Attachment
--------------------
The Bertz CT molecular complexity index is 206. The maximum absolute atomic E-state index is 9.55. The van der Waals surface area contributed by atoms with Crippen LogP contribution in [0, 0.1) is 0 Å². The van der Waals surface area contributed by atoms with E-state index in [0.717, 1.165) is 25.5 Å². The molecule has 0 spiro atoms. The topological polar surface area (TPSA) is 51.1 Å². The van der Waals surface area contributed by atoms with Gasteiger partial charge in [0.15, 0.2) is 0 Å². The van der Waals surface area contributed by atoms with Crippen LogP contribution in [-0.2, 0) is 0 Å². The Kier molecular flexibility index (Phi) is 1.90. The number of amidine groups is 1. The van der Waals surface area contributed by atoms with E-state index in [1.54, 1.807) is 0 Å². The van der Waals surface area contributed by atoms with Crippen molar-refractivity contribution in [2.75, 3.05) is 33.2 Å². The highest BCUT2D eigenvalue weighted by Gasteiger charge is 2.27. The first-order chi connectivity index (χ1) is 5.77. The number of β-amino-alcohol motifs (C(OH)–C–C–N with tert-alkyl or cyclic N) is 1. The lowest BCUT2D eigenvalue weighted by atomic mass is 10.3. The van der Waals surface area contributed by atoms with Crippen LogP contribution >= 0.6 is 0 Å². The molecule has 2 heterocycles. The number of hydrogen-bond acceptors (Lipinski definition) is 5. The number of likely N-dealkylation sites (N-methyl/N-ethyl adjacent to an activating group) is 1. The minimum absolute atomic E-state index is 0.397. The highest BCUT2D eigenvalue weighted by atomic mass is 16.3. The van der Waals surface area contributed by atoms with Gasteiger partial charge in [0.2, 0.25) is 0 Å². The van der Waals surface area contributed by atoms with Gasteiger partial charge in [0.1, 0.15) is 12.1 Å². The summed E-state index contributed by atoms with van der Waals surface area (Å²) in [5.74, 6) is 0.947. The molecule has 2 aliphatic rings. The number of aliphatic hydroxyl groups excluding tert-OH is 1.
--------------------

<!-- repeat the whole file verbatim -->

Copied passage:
The Bertz CT molecular complexity index is 206. The maximum absolute atomic E-state index is 9.55. The van der Waals surface area contributed by atoms with Crippen LogP contribution in [0, 0.1) is 0 Å². The van der Waals surface area contributed by atoms with E-state index in [0.717, 1.165) is 25.5 Å². The molecule has 0 spiro atoms. The topological polar surface area (TPSA) is 51.1 Å². The van der Waals surface area contributed by atoms with Gasteiger partial charge in [0.15, 0.2) is 0 Å². The van der Waals surface area contributed by atoms with Crippen LogP contribution in [-0.2, 0) is 0 Å². The Kier molecular flexibility index (Phi) is 1.90. The number of amidine groups is 1. The van der Waals surface area contributed by atoms with E-state index in [1.54, 1.807) is 0 Å². The van der Waals surface area contributed by atoms with Crippen molar-refractivity contribution in [2.75, 3.05) is 33.2 Å². The highest BCUT2D eigenvalue weighted by Gasteiger charge is 2.27. The first-order chi connectivity index (χ1) is 5.77. The number of β-amino-alcohol motifs (C(OH)–C–C–N with tert-alkyl or cyclic N) is 1. The lowest BCUT2D eigenvalue weighted by atomic mass is 10.3. The van der Waals surface area contributed by atoms with Crippen LogP contribution >= 0.6 is 0 Å². The molecule has 2 heterocycles. The number of hydrogen-bond acceptors (Lipinski definition) is 5. The number of likely N-dealkylation sites (N-methyl/N-ethyl adjacent to an activating group) is 1. The minimum absolute atomic E-state index is 0.397. The highest BCUT2D eigenvalue weighted by atomic mass is 16.3. The van der Waals surface area contributed by atoms with Gasteiger partial charge in [0.2, 0.25) is 0 Å². The van der Waals surface area contributed by atoms with Gasteiger partial charge in [0.1, 0.15) is 12.1 Å². The summed E-state index contributed by atoms with van der Waals surface area (Å²) in [5.74, 6) is 0.947. The molecule has 2 aliphatic rings. The number of aliphatic hydroxyl groups excluding tert-OH is 1.